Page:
Should the ban stick, it will be yet another example of how decisions made in the White House impact the lives of Iraqis: families will be separated, people will be forced to leave their homes, and life plans will be dramatically altered. People whose lives have already been upended for decades by American policy will have to deal with their aftermath once more.
“It’s crazy to me that after everything that’s happened, after all they’ve made us go through, this guy had the audacity to say, because you’re from there, you can’t come here,” Ahmed says, no hint of humour in his voice this time. “It’s just so blatantly racist.”
TECHNICALLY, there’s a chance that Ahmed could enter the US even if the ban overcomes the judicial challenges it is currently facing. That’s because since 2014, he’s held dual Iraqi and Canadian citizenships, and his Canadian passport could get him through the border.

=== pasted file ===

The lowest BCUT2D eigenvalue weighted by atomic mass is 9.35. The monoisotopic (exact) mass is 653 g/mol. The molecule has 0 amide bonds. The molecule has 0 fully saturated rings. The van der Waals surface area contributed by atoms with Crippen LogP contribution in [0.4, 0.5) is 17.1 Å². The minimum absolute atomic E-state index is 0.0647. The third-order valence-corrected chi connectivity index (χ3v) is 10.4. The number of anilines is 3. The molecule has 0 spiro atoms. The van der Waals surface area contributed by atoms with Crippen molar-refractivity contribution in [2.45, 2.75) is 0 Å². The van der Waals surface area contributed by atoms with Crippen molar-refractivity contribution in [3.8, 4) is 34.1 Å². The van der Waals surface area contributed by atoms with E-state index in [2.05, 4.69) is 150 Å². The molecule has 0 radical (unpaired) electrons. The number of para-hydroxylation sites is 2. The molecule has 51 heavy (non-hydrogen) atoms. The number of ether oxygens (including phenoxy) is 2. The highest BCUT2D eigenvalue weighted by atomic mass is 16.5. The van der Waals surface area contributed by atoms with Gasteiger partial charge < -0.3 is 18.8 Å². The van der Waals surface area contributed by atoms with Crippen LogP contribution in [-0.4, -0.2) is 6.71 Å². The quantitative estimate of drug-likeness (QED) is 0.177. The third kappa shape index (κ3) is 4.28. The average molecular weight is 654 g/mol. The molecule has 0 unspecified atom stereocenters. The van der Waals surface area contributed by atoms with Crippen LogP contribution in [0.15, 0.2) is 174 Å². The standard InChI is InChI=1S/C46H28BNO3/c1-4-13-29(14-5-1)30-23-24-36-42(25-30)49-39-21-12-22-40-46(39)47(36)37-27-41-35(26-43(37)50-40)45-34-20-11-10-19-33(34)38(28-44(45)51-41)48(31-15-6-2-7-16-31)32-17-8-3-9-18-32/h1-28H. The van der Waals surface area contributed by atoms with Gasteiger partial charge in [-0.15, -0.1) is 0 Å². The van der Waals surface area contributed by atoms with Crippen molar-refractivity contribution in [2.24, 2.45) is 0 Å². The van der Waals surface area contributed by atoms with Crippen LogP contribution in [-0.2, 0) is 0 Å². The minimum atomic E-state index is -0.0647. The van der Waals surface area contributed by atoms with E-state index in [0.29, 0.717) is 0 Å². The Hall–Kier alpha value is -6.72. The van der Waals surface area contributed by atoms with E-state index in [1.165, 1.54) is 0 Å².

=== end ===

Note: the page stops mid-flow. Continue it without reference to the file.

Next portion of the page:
But that won’t change Ahmed’s mind.
“Even if the ban is lifted for good or if they’re like ‘oh yeah, you’re Canadian, you can go,’ at the end of the day it’s clear that they don’t want me there,” he says.
“I know it’s not all Americans,” he adds. He’s seen plenty of people protesting against the ban and has felt their solidarity, but the damage has already been done. For this Iraqi journalist, who loves New York and the NBA, and who watches American movies and TV shows, going back to the United States – with or without the ban – is no longer an option. At least in the short run.
“I really don’t feel welcome. The country doesn’t want me there, and to be honest, unless things change drastically, I don’t want to be in the country anymore either.”
Vancouver, Feb. 10, 2017
One thought on “THE IRAQI JOURNALIST”
Well written. You have shared that feeling many of us have. Like Ahmed I don’t think it will ever go away.